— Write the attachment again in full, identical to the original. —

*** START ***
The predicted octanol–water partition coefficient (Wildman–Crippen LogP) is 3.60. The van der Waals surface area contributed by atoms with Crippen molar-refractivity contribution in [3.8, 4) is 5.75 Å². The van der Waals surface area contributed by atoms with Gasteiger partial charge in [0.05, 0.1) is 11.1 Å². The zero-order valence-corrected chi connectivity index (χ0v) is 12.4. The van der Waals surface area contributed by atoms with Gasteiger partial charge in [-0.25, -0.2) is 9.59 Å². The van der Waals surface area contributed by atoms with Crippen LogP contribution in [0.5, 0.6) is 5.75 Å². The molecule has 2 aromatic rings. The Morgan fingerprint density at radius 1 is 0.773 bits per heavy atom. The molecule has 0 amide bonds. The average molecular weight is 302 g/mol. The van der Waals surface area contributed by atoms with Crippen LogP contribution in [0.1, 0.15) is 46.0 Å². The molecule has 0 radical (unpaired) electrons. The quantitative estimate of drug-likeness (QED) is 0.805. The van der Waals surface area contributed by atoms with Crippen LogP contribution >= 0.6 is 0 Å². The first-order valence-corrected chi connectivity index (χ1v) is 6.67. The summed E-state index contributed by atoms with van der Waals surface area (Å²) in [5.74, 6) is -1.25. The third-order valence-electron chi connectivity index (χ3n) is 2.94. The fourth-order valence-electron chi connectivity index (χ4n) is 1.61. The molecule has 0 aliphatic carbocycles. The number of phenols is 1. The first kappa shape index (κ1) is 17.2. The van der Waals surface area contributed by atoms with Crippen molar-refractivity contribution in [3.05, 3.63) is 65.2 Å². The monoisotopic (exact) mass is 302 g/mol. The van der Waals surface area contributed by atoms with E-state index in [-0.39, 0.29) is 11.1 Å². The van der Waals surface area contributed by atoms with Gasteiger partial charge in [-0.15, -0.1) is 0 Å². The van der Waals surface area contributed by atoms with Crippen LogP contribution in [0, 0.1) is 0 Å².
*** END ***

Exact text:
The predicted octanol–water partition coefficient (Wildman–Crippen LogP) is 3.60. The van der Waals surface area contributed by atoms with Crippen molar-refractivity contribution in [3.8, 4) is 5.75 Å². The van der Waals surface area contributed by atoms with Gasteiger partial charge in [0.05, 0.1) is 11.1 Å². The zero-order valence-corrected chi connectivity index (χ0v) is 12.4. The van der Waals surface area contributed by atoms with Gasteiger partial charge in [-0.25, -0.2) is 9.59 Å². The van der Waals surface area contributed by atoms with Crippen LogP contribution in [0.5, 0.6) is 5.75 Å². The molecule has 2 aromatic rings. The Morgan fingerprint density at radius 1 is 0.773 bits per heavy atom. The molecule has 0 amide bonds. The average molecular weight is 302 g/mol. The van der Waals surface area contributed by atoms with Crippen LogP contribution in [0.1, 0.15) is 46.0 Å². The molecule has 0 radical (unpaired) electrons. The quantitative estimate of drug-likeness (QED) is 0.805. The van der Waals surface area contributed by atoms with Crippen LogP contribution >= 0.6 is 0 Å². The first-order valence-corrected chi connectivity index (χ1v) is 6.67. The summed E-state index contributed by atoms with van der Waals surface area (Å²) in [5.74, 6) is -1.25. The third-order valence-electron chi connectivity index (χ3n) is 2.94. The fourth-order valence-electron chi connectivity index (χ4n) is 1.61. The molecule has 0 aliphatic carbocycles. The number of phenols is 1. The first kappa shape index (κ1) is 17.2. The van der Waals surface area contributed by atoms with Crippen molar-refractivity contribution in [3.05, 3.63) is 65.2 Å². The monoisotopic (exact) mass is 302 g/mol. The van der Waals surface area contributed by atoms with E-state index in [-0.39, 0.29) is 11.1 Å². The van der Waals surface area contributed by atoms with Gasteiger partial charge in [-0.15, -0.1) is 0 Å². The van der Waals surface area contributed by atoms with Crippen LogP contribution in [0, 0.1) is 0 Å².